Jack Murray (b.1889). Farm Journal Cover Illustration, 1939. Oil on illustration board measures 21.5 x 27.5 inches. Excellent condition with no paint loss or restoration. Some blanching of surface in sky area do to water exposure. A conservator can easily address this with a light cleaning and varnish. The piece has never been cleaned or varnished. Signed lower left. An original magazine cover accompanies the painting with purchase.
Price on request
The saga of the Murray family in this country began when the grandfather of the present Mr. Murray brought his wife and four children here from England. They took passage on a side-wheeler, and although such ships plied the Atlantic regularly in those days, the one bearing the Murrays ran into a bad storm and lost its rudder in mid-ocean. It was tossed unmercifully for a full month before rescue came, and one can imagine the doubts and worries of the adults aboard. For the youngsters, it was an experience of untold misery that cast a long shadow into the future.
One of the boys, J. K. Murray, grew up to become a well known opera star, as was his wife, the former Clara Lane of Ellsworth, Maine. The famous pair received many invitations to sing in Europe, but each one was refused perhaps because Mr. Murray’s memory of his single crossing was too vivid. At any rate, they were living in Pittsburg, Pennsylvania on August 12, 1889 when our subject, the son who was to be an artist, was born. Although he was christened John, the name has seldom been used and it is as Jack Murray that he is known throughout the world as a painter of wildlife.
The family moved to Boston when Jack was five years old. He showed an early interest in wildlife art, making his first drawings when he was nine years old, and getting into taxidermy at fourteen. He went to Winthrop High School, was in the class of 1914 at Massachusetts State College (the school that later awarded him an academic Gold Medal for his art-work), and finished his education at the Massachusetts School of Art.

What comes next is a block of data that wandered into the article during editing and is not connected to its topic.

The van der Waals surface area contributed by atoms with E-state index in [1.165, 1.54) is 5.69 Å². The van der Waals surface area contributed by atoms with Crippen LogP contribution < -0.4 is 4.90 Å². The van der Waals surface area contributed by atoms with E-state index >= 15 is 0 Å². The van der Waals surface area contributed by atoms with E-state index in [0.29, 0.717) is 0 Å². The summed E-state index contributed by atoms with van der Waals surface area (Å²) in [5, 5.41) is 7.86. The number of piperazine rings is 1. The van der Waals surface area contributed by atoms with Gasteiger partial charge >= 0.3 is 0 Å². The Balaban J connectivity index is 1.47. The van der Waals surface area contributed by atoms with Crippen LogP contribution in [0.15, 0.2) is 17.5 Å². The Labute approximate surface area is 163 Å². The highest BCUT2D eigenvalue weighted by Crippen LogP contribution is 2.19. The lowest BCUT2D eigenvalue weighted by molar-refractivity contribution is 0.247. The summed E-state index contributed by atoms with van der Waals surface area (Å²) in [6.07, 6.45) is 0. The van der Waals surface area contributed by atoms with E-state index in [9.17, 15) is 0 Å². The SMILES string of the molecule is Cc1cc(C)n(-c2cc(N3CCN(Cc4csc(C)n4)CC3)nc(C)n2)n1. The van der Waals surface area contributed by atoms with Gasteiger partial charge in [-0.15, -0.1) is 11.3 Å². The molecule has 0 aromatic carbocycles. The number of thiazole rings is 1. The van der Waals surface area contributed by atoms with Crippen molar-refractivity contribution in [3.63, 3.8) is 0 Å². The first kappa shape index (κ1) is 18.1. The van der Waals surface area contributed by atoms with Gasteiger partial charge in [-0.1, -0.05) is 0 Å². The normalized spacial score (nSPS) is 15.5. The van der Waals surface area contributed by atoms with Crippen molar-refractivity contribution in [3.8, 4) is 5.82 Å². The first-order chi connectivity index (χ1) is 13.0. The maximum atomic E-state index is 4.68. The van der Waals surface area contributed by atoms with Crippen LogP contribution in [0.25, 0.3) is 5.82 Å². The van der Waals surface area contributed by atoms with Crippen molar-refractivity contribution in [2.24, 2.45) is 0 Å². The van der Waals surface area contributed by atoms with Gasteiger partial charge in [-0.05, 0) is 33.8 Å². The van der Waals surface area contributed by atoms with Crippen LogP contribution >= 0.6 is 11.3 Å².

The instructor that Mr. Murray recalls most clearly was Ernest L. Major, whose classes were memorable not only for Mr. Major’s teaching techniques, but also because it was there that Mr. Murray met his future wife, Helena Feeny. (She was a very good artist who began her career doing fashion drawings for Filene’s Department Store in Boston, and later became Director of their Art and Advertising Department.) They were married in 1921 and struck out that very day for New York to try their luck in new surroundings.
At first, Mr. Murray continued working for engravers, lithographers, and printers, as he had in Boston. Gradually the character of his employment changed more to his liking as he got more and more assignments from advertising agencies to do drawings and paintings. In 1926 he and Mrs. Murray bought a farm outside the city to use as a summer place. Here he fixed up a studio where he could keep on with the major interest of his life, the painting of wildlife. It was work that had been relegated to spare moments over the years, but the turning point came when one of these “hobby” paintings was accepted as a cover by the Saturday Evening Post.
This led to illustration of natural history subjects for the American Museum of Natural History in New York. He illustrated school books and did paintings for national magazines such as Country Home, Woman’s Home Companion, Good Housekeeping, Boy’s Life, Child Life, Farm Journal, Farmer’s Wife, Successful Farming, Better Homes and Gardens, and This Week Magazine of the New York Herald Tribune.
Mr. Murray’s animal and bird paintings were enormously popular. He received letters of praise for them from all over the world, including one from Paris that urged him to exhibit his work over there. He did not accept the invitation, perhaps remembering that Murrays do not cross oceans lightly. Too, he was busy enough right at home, since several magazines used a cover painting by him every month of the year. The inside illustrations he did were innumerable.
In 1944 they returned to Boston where he became Art Director for four magazines at once: Open Road for Boys, Child Life, Outdoors, and Saltwater Sportsman. These were busy years, but he did find time to do his duck stamp design with its title derived from the bird’s scientific name: Chen (Greek, goose); hyperborea (Latin, from beyond the North wind).
He had been elected to membership in the Artists Guild of New York in 1932, and also became a member of the National Society of Art Directors. After the publication of the magazines was suspended, Mr. Murray worked for Rust Craft Greeting Cards, Inc.